Pudendal Neuralgia

Across all genders, we all have two pudendal nerves – one that serves the right side of the pelvis and one that serves the left. This nerve, when irritated, is hard to ignore. The pudendal nerve supplies sensory and motor signals to the perineum and genitals. More specifically, when someone is suffering from pudendal neuralgia (or pain associated with the pudendal nerve), they can experience the following:

• Numbness in the perineal or genital area
• Shooting or burning sensations in the perineal or genital area
• Sensation of swelling as if sitting on a tennis or golf ball
• Increased sensitivity where clothing can feel painful
• Pain during sex, difficulty reaching orgasm, or erectile dysfunction in men
• Pain worse with sitting

Where Exactly Is the Pudendal Nerve?

 

The pudendal nerve originates from the sacrum, which is located at the bottom of your spine and between your two large hip bones.

Your sacrum can be looked at in levels or segments, just like your spine. The pudendal nerve will originate from the sacral levels of S2, S3, and S4. From here, the nerve makes a rather complicated route through and/or around the pelvic floor muscles and ligaments. It exits just inside the ischial tuberosity or “sit bone” that we feel when we’re sitting. From here, the nerve splits into three different branches.

1. Inferior rectal or hemorrhoidal branch: supplies sensation to external anal sphincter
2. Perineal branch: supplies sensation to skin of posterior scrotum, labia majora, vagina, and perineal body; also has muscular/motor branches to pelvic floor muscles and penis in men.
3. Dorsal nerve to the clitoris or penis: supplies sensation to the clitoris and underside of the penis.

Pudendal Nerve Route As Seen With Female Anatomy

Pudendal Nerve Route As Seen With Male Anatomy

When we see how the pudendal nerve spans out into its three branches, we can begin to understand the symptoms associated with pudendal neuralgia. For example, the nerve exits just inside the ischial tuberosity (sit bone), and can become irritated with prolonged sitting and especially cycling. Another example is that men who feel pain, numbness, or burning in the shaft of their penis or scrotum can also be suffering from pudendal neuralgia. These symptoms, along with what was discussed above can all be related to pudendal nerve dysfunction.

What’s also important to note is that we don’t only have the pudendal nerve in this area. There are other nerves that innervate this space as well, so if you’re feeling burning, shooting, tingling, or numbness but it doesn’t sound exactly like the pudendal nerve distribution, it is most likely another nerve in this area. We will still be able to determine which nerve is involved and create a plan of action to help you receive relief.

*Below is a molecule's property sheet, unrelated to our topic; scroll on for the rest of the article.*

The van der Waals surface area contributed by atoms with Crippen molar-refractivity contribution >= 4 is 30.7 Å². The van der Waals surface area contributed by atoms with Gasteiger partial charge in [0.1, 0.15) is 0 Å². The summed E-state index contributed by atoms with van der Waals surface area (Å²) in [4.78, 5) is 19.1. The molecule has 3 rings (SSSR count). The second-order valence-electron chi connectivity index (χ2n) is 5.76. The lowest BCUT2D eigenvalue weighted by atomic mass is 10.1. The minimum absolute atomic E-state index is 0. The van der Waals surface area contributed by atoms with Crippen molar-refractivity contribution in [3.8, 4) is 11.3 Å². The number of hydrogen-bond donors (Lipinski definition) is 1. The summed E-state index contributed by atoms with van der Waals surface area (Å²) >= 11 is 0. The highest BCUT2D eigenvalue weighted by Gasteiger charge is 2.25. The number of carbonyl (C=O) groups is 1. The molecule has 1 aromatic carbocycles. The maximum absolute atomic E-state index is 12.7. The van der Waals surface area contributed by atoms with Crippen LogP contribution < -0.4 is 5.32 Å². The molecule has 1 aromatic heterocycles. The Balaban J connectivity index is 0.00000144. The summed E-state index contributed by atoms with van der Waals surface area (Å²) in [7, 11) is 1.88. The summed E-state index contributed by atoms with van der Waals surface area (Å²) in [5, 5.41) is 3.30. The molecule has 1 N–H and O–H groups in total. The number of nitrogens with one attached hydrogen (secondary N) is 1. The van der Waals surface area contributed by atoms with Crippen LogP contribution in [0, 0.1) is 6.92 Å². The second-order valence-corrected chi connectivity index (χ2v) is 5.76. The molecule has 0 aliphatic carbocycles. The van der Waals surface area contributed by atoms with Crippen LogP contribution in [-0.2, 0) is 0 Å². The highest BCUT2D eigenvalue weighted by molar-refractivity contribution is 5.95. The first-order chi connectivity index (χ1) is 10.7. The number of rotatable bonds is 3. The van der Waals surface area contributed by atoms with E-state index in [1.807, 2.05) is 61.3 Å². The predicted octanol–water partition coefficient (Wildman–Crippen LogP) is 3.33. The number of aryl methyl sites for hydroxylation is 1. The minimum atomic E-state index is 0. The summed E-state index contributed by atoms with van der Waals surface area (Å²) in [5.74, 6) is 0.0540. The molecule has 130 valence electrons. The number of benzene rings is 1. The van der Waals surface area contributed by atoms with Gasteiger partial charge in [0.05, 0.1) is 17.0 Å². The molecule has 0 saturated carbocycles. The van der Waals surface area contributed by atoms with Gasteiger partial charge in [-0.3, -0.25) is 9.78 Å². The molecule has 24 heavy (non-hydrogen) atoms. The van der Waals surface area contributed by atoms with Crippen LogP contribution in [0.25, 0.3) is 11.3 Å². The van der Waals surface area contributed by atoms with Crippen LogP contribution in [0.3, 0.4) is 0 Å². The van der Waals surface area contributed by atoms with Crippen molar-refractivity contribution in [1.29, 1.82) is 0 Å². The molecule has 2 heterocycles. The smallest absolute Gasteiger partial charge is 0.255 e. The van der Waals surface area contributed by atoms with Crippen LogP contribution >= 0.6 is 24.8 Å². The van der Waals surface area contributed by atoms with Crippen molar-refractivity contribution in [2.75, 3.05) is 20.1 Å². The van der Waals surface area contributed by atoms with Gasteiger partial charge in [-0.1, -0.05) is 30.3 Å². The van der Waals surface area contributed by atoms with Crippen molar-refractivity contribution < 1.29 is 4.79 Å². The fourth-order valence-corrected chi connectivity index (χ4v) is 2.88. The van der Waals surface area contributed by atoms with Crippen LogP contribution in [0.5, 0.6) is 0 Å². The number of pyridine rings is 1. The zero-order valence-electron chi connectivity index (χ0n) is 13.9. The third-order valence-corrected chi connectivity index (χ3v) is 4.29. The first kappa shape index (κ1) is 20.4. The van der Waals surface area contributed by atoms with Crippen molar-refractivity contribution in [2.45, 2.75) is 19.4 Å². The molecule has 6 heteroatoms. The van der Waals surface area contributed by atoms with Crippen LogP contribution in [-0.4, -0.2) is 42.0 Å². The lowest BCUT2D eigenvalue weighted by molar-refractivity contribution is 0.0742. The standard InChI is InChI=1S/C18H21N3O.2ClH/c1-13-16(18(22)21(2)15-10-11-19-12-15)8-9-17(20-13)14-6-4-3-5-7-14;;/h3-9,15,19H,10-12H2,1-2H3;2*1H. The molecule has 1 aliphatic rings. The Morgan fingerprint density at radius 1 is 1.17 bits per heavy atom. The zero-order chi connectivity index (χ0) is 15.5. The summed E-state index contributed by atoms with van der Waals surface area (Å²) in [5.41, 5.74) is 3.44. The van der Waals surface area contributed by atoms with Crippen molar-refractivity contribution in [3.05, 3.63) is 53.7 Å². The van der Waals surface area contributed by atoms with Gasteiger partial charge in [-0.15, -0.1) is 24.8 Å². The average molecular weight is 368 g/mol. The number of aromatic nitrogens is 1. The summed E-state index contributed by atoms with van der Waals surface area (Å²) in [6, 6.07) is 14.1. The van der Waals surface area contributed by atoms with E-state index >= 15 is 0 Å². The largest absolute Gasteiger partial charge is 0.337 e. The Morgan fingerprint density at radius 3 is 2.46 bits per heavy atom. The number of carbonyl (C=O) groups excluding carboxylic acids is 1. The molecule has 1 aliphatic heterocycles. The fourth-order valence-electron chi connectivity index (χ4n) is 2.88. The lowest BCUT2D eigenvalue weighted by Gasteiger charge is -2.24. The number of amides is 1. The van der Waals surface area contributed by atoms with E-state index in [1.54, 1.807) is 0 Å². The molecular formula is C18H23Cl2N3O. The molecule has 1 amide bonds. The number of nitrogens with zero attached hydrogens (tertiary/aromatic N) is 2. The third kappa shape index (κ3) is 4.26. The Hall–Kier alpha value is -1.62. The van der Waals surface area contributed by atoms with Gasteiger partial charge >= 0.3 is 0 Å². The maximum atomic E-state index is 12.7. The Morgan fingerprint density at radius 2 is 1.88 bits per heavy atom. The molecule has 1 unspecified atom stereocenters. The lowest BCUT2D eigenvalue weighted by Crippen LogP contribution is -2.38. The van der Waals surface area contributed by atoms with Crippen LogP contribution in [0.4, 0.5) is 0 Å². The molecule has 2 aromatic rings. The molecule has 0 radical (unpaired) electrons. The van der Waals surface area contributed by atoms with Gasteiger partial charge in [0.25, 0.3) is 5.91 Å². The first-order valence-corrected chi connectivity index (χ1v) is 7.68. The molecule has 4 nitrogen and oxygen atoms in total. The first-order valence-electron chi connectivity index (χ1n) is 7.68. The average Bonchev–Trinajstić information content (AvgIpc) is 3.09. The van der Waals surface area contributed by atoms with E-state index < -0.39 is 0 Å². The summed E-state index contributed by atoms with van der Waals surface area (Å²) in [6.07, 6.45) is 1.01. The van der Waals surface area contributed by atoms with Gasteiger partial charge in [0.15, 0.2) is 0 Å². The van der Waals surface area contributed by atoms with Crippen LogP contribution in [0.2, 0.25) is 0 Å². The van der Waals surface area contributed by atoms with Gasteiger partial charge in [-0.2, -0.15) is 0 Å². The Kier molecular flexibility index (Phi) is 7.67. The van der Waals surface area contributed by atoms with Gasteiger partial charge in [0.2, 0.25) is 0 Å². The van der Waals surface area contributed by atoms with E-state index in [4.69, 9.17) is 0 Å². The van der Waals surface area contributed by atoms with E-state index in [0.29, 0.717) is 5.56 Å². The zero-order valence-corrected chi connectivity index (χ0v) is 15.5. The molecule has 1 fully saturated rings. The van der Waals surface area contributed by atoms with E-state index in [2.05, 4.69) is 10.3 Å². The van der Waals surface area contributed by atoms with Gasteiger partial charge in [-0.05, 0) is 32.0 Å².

Causes of Pudendal Neuralgia

A nerve injury is most likely caused by compression or traction to a nerve. Pudendal neuralgia is no different and typically prolonged sitting, cycling, or horseback riding can provoke this nerve irritation. Other possible causes can be chronic constipation, childbirth, surgery to the pelvic area, a pelvic fracture, or an internal tissue growth placing pressure on the pelvic floor muscles and therefore the pudendal nerve.

 

How to Treat Pudendal Neuralgia

As stated earlier, it is very difficult to ignore pudendal neuralgia symptoms and if you suffer from these symptoms, it can be quite debilitating. We, as pelvic floor physical therapists, help to relieve the muscular tension along the pathway of the pudendal nerve. We also assist in improving the space around the nerve so it can glide and move more freely in its route.

We also believe in the importance of a collaborative care team. This usually involves your PCP, gynecologist, urologist, or urogynocologist in prescribing suppositories or injections to relieve the pain. Studies have also shown the importance of mindfulness and an anti-inflammatory diet in healing nerve injuries and re-mapping chronic pain cycles.

Nerve injuries take time and as we assist you through this journey, it’s important to try and have patience as your body heals. However, your body can and will heal with the proper treatment and care team around you.

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